Symbolisms of the Level

By Bro. Adam Smartt, Senior Warden

We meet upon the Level, though from every station come,
The king from out his palace, and the poor man from his home;
For the one must leave his diadem outside the mason’s door,
And the other finds his true respect upon the chequered floor

                – MW Robert Morris. The Level and the Square.” 1854.

In perhaps his most well-known work, nineteenth century poet and Freemason Robert Morris lauded the symbolic importance of the three jewels worn by the stationed officers of a Craft lodge. Arguably only surpassed in Masonic prominence by the square and compasses, the plumb, level and square offer a similar admonishment in how we are to conduct ourselves as just and upright Masons. While the square and compasses offer an inward instruction to temper our passions, show reverent and faithful obedience to our Creator and always seek to act in a just and upright manner, the plumb, level and square offer guidance on how we are to act towards our fellow man, more especially if he be a Mason.

As the jewel of the Senior Warden, I’ve reflected on the tremendous duty that is commanded by the symbolic meaning of the level. As the Tiler protects the room of the Lodge from all cowans, eavesdroppers and uninvited interlopers, the level symbolically guards the body of the Lodge from everything that must remain without the door in order for peace and harmony to prevail within. By it, we are charged to leave behind all politics, piques and prejudices, divest ourselves of any rank, title and professional prestige we so often seek in external life, eschew the dogmatic divisions that have fractured societies from time immemorial, and thereby be enabled to truly embrace our brethren as equals.

In The Craft and Its Symbols, Allen Roberts notes the mild confusion many new Entered Apprentices may experience when they learn the plumb, level and square are defined as “immovable” jewels. Why, then, are they worn by those who are constantly standing and sitting during a meeting, to say nothing of the complex choreography of degree work? The short answer is that each is only ever worn by a specific officer, all of whom must be present for a lodge to open. Therefore, if a lodge is at labor you will always find the immovable jewels present. However, this is Freemasonry, so a short answer will never suffice.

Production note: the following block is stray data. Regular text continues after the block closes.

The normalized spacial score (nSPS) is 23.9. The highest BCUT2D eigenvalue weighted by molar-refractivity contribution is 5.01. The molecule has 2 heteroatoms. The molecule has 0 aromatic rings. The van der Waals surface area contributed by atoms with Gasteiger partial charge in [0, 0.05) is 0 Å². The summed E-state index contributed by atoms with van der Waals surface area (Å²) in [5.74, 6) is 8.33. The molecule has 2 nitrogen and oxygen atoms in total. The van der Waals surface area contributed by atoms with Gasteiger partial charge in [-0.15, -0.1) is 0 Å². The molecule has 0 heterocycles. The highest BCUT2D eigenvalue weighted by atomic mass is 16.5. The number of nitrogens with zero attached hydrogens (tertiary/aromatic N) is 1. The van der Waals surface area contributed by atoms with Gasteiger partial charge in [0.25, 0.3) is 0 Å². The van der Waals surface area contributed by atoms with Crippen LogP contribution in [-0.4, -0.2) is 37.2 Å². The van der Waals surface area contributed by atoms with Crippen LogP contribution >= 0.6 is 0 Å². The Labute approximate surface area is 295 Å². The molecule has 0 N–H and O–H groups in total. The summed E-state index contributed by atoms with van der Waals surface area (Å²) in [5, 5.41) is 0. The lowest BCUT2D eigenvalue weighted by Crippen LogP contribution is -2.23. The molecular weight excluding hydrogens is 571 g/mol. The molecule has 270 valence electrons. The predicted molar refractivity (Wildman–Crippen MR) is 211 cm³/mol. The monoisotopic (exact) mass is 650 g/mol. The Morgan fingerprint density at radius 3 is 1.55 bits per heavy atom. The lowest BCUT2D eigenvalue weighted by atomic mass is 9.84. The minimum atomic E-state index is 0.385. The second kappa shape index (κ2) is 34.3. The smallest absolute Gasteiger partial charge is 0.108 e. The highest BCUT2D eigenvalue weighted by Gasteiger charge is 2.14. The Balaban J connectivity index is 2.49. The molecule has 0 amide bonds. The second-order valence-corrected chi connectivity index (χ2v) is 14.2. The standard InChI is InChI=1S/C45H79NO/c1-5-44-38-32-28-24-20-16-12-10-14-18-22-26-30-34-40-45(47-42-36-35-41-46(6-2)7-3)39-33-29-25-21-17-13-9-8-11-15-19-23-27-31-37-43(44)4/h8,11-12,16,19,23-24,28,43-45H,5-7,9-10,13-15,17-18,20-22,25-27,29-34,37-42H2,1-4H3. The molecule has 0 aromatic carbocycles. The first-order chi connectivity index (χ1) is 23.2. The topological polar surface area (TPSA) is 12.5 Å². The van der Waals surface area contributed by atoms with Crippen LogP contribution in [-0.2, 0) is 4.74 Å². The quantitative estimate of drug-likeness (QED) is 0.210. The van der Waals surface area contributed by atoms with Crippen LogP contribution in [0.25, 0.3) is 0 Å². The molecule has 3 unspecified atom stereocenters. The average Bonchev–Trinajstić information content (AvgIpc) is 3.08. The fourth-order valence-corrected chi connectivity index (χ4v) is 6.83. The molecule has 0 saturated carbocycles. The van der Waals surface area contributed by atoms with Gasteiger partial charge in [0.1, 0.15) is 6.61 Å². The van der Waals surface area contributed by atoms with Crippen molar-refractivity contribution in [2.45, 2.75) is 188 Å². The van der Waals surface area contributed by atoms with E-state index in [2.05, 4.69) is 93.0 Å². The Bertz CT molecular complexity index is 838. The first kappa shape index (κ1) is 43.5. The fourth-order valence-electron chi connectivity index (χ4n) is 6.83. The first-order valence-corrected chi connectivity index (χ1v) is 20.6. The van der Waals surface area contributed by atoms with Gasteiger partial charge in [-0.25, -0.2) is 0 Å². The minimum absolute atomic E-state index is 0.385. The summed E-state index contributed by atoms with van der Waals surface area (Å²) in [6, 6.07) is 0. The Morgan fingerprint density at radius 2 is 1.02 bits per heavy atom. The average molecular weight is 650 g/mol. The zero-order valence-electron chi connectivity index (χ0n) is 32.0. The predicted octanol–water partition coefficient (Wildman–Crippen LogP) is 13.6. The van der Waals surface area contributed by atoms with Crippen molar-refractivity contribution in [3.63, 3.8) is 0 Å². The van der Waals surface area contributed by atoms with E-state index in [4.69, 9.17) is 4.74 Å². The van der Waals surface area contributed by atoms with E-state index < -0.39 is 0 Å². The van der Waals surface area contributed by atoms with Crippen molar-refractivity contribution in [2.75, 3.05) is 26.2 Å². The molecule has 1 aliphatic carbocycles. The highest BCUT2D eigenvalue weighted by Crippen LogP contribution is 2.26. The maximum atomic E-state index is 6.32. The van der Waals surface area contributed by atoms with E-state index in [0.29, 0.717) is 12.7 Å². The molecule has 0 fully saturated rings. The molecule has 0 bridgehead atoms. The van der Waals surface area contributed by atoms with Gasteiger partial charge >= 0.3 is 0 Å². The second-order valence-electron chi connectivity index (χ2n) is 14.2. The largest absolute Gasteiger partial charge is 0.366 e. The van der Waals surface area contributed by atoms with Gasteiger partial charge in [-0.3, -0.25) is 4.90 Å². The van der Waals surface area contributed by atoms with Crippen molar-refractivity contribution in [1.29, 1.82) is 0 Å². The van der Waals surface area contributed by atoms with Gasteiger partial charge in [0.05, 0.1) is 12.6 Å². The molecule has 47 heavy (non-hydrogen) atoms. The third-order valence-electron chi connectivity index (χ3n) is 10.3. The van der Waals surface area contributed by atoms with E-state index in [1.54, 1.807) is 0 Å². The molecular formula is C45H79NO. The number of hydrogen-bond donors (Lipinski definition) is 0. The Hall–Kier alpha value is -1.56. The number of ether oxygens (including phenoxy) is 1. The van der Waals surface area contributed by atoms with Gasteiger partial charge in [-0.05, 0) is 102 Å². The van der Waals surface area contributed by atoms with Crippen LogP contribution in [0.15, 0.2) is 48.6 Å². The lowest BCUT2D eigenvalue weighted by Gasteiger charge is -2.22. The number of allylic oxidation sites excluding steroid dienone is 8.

Much like our working tools which have both operative and speculative uses, Roberts offers a second, more symbolic definition for what arguably makes the level “immovable.” He suggests that the guidance it offers and the lesson it imparts is of such great moral and Masonic importance, the level that is worn over our heart must also be symbolically deposited within it, and never removed.

Early in my Masonic career, I struggled with memorizing the vast array of titles and styles of address I would hear exchanged in the lodge room or, inducing even greater anxiety, when Grand Lodge Officers were present. Manners maketh man, after all. In nervously stealing furtive glances at regalia as someone approached or straining to overhear how another had addressed them, it seemed that all Masons are equal, but some are more equal than others. It was a kind Past Master – or perhaps one who had simply tired of my frequent inquiries – who quickly, correctly and charitably disabused me of the notion. “If you aren’t sure how to greet me,” he said, “you can never go wrong with ‘brother.’”

With all due respect our beautiful ritual, excellent lectures and the tomes of scholarly work that fill Masonic libraries, it was in that simple moment that I truly understood the meaning of the level.